Russell Investments has published the results from a 3,000-member survey of working Australians which support the firm’s plans to launch a more sophisticated investment strategy for everyone approaching, or in, retirement. It will take account of personal goals as well as assets outside of super.
The new service will be launched within the next couple of months and will allow super funds – large and small – to add some member robo-advice to a better usage guide of their existing member information. This should enable a more appropriate asset allocation strategy for members. Jodie Hampshire, Russell Australia’s managing director, says it represents the “mass personalisation” of super, which is the “way of the future”.
The research comes as fear around the erosion of Australia’s retirement savings intensifies, with the latest figures revealing the average growth (balanced) fund dropped 9 per cent in the month to March 31 and 10.1 per cent for the March quarter. While the Australian share market has since rallied to record its best month since 1988, April was still characterised by whipsawing volatility. Russell Investments surveyed more than 3,000 working Australians in January this year, prior to the market collapse, to gauge their perceptions of investments within superannuation. A topical misconception was the belief that super funds automatically de-risk to protect members from potential losses during a market downturn – a view held by two thirds of working Australians surveyed.
Meanwhile, more than a third (37 per cent) believed their fund already manages their investments based on their own personal circumstances – even if they do not actively choose how their super is invested within their fund.
“Critically, the research found the majority underestimate the importance of asset allocation in driving returns. Just one in five people correctly identify asset allocation as one of the most important determinants in achieving adequate super savings for retirement – showing a lack of connection between how super is invested and retirement outcomes,” the research report says. Hampshire said the impact of COVID-19 had shed light on how exposed many Australians remain in today’s modern defined contribution super environment – but it also gave clear direction on how we can do better.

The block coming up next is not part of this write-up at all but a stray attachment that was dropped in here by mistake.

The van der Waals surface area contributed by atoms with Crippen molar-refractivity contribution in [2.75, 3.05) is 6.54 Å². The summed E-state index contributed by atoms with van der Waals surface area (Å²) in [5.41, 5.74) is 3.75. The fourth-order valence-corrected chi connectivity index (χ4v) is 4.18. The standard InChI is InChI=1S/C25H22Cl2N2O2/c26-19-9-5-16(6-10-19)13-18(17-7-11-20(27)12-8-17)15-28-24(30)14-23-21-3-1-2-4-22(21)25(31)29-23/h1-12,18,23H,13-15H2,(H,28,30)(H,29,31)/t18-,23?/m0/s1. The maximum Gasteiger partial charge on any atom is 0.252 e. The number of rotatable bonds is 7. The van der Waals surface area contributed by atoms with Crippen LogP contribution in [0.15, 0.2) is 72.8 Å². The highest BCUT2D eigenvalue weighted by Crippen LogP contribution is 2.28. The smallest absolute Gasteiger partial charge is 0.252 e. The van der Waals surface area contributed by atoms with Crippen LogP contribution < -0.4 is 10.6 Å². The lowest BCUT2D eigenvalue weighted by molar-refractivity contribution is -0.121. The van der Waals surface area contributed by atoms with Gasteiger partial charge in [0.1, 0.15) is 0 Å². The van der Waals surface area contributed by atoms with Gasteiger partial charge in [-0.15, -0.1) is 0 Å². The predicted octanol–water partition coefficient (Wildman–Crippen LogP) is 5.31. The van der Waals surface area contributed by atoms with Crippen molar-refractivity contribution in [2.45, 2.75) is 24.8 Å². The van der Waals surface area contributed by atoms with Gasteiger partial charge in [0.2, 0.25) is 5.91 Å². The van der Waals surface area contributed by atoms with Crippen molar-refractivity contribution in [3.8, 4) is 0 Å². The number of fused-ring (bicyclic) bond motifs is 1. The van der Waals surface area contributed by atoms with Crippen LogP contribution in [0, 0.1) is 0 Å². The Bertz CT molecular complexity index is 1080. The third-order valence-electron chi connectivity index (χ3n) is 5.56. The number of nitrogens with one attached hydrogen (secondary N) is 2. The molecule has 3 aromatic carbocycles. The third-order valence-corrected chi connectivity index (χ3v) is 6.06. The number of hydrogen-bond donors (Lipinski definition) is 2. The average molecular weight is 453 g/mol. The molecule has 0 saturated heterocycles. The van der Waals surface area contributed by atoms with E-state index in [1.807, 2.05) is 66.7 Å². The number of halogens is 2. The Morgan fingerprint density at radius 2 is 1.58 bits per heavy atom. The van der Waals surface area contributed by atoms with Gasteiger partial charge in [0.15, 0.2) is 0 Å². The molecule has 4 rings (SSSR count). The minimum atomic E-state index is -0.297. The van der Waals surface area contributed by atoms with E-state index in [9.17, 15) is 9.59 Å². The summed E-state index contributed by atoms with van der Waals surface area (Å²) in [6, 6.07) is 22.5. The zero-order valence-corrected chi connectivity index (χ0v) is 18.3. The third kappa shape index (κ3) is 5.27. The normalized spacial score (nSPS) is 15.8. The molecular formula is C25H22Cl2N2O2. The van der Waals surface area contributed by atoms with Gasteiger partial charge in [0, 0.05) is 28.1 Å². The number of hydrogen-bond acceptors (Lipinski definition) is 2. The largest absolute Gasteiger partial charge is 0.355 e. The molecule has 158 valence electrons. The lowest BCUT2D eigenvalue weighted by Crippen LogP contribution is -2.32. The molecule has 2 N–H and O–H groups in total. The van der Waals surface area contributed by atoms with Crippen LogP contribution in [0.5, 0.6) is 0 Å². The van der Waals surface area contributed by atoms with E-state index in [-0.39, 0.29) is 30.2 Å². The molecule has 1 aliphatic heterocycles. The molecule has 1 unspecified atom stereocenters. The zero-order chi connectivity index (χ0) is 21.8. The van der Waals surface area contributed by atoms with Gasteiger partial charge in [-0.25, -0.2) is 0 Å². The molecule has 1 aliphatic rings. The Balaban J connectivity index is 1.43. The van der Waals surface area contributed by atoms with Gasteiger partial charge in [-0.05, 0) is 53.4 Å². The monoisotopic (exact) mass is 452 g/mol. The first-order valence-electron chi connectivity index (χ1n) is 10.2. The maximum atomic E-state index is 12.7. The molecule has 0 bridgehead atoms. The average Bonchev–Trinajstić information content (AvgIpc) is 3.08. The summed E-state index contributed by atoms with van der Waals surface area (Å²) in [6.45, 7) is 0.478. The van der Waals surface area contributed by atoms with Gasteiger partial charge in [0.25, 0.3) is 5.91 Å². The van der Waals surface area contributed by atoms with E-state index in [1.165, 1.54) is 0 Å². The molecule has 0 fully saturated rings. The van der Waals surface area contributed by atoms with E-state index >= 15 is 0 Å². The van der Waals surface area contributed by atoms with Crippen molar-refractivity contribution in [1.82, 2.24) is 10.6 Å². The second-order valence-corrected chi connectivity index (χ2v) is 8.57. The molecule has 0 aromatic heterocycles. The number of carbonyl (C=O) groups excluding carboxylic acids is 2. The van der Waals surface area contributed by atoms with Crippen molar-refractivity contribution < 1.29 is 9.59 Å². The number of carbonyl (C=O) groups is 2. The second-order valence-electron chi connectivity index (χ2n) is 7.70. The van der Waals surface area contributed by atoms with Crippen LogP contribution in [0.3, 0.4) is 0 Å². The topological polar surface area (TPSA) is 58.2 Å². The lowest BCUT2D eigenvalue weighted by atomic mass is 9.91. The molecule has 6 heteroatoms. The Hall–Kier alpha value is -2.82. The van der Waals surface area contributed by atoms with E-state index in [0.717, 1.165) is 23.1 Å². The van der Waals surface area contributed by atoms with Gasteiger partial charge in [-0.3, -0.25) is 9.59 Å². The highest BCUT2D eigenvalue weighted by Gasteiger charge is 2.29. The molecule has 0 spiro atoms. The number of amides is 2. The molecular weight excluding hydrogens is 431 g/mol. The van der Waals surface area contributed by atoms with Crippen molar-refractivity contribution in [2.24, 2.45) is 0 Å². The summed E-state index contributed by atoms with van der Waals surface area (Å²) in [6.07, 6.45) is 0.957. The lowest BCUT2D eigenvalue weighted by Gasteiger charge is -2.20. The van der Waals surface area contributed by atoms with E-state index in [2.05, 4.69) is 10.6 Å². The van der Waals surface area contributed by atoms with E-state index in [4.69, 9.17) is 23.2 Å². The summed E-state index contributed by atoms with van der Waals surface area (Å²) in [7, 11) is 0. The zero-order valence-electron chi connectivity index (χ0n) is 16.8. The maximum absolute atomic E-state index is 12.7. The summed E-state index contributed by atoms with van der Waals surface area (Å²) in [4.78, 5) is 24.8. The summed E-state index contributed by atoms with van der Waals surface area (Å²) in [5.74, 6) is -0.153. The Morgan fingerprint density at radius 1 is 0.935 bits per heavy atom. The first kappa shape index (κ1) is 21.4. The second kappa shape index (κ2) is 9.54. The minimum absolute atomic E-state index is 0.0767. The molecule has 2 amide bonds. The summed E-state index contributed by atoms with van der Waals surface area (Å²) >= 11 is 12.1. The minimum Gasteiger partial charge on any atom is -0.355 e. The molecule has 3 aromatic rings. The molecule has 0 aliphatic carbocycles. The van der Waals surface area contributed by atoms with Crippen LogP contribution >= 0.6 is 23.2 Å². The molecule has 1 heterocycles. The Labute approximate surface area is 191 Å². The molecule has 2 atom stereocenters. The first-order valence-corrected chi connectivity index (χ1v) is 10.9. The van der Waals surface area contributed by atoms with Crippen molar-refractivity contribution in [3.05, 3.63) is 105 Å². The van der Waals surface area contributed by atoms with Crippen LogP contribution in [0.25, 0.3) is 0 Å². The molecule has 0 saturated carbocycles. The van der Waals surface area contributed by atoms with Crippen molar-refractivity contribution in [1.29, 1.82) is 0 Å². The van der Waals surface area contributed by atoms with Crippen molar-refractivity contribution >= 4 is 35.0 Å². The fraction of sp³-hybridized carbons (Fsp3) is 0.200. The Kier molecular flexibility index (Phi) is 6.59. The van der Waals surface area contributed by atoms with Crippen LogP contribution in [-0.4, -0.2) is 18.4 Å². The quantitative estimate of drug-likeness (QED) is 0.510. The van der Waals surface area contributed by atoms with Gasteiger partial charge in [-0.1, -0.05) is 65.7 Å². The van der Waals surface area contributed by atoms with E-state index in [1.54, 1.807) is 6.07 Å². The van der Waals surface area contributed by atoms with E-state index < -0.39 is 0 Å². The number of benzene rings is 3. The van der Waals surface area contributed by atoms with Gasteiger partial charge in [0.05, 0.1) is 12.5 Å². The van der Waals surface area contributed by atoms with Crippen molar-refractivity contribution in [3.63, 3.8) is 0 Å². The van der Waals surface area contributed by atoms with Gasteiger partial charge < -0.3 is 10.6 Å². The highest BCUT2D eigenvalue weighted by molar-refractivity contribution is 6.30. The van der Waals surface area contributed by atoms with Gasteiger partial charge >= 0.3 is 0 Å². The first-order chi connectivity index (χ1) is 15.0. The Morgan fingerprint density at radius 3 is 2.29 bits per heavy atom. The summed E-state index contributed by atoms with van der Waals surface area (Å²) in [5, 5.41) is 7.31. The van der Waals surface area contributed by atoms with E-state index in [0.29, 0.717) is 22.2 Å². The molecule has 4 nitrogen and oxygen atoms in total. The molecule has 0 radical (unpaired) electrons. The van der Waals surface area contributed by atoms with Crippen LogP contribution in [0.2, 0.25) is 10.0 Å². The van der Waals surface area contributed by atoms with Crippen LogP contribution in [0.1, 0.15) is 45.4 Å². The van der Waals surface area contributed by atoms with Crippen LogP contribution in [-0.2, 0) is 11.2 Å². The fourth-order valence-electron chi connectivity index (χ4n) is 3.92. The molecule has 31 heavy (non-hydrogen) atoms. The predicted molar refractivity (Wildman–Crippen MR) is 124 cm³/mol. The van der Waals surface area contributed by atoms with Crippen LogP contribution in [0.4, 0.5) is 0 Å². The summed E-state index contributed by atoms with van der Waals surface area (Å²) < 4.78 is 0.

She said enabling members to adopt more individual, goals-based investment strategies was an emerging path for global retirement plans to help members better manage their investment choices – and thus retirement outcomes – through inevitable market cycles. “As an industry we can, and should, be doing more to help investors navigate this climate of increased uncertainty,” Hampshire said. “For working Australians, asset allocation is one of the strongest factors driving retirement income adequacy. Therefore, having the right asset allocation at the right time is critical – members who don’t take on enough risk when they are able to could see their super balances stagnate while overly aggressive asset allocation at the wrong time can jeopardise a lifetime of savings.”
She says that many funds provide good education and communications to their members but a lot of it is very general in nature. The Russell research, both in Australia most recently, but also overseas, shows that members really need more personal advice and investment guidance. “Technology has advanced to the point where you can have mass customisation and personalisation,” she says.
Hampshire, who has worked at Russell for than 20 years in Australia and the UK, as well as doing a senior stint at Mercer in that period, says that super funds could learn from the fitness industry and their smart apps. Fitness apps, apparently, can transform a person’s behaviour with a training regime. Other key findings from the Russell research include:
. 67 per cent of those surveyed do not know how their super is invested or leave it to their fund’s default approach
. More than one in five (21 per cent) did not know they could choose their investments in super
. Those who have made an active investment choice are significantly more likely to have also set a goal for the amount of super they want to save for (or spend in) retirement
. For those who have made an active investment choice within their super: Only 30 per cent believe they have the right investment experience to pick their own investments. Meanwhile, 28% still pick their own investments, despite admitting they don’t have much investment experience, and
. When making their investment choices, one in four rely on help from a friend or relative with financial knowledge. Meanwhile, only three in ten say they reference information from their super fund.
Greg Bright is publisher of Investor Strategy News (Australia)